Gas is expensive because commodities traders bid up the price of gas contracts on the commodities futures markets with the intention of selling them for profit. Additionally, the price of gas is high due to the high prices of crude oil.
About 72 percent of the cost of gas can be attributed to the crude oil costs, which tend to be volatile, while the remaining 28 percent comes from refining, taxes and distribution, which account for the stable part of the overall gas price. The costs of gas and crude oil are affected by the current supply and demand. Through the commodities futures markets, investors try to predict the price of gas in the future, and they bid accordingly. The higher the prediction, the higher the bid. This process leads to the formation of an asset bubble, which means that the financial burden ultimately falls on the consumer in the form of expensive gas.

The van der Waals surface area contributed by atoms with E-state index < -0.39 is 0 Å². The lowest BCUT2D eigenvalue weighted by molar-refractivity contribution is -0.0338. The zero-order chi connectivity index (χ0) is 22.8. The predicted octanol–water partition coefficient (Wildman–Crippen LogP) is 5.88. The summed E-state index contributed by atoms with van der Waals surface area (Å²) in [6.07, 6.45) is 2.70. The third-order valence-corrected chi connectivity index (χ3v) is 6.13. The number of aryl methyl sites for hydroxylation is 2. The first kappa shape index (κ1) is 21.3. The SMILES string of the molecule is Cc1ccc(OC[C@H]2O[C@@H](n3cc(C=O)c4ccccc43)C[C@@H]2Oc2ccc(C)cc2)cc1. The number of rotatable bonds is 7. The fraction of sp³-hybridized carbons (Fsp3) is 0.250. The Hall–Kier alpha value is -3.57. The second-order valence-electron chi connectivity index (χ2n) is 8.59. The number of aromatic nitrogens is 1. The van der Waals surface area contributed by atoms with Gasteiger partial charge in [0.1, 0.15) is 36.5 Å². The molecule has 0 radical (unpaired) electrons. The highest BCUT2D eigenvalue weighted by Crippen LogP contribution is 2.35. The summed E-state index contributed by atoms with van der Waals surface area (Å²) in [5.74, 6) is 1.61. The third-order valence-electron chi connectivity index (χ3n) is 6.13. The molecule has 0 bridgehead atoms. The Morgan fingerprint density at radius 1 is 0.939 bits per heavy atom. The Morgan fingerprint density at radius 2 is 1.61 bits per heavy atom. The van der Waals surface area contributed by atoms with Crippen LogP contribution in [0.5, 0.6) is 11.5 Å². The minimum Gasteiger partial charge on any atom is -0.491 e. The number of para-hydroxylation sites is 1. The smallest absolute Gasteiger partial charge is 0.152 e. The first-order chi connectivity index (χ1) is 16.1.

As of 2014, the price of gas tends to rise every spring because oil futures traders acquire gas contracts during that period in anticipation of the inevitable jump in prices during the summer period. The rise in gas and crude oil prices over a longer period of time can be attributed to the decline in the value of the dollar because oil is denominated in that currency.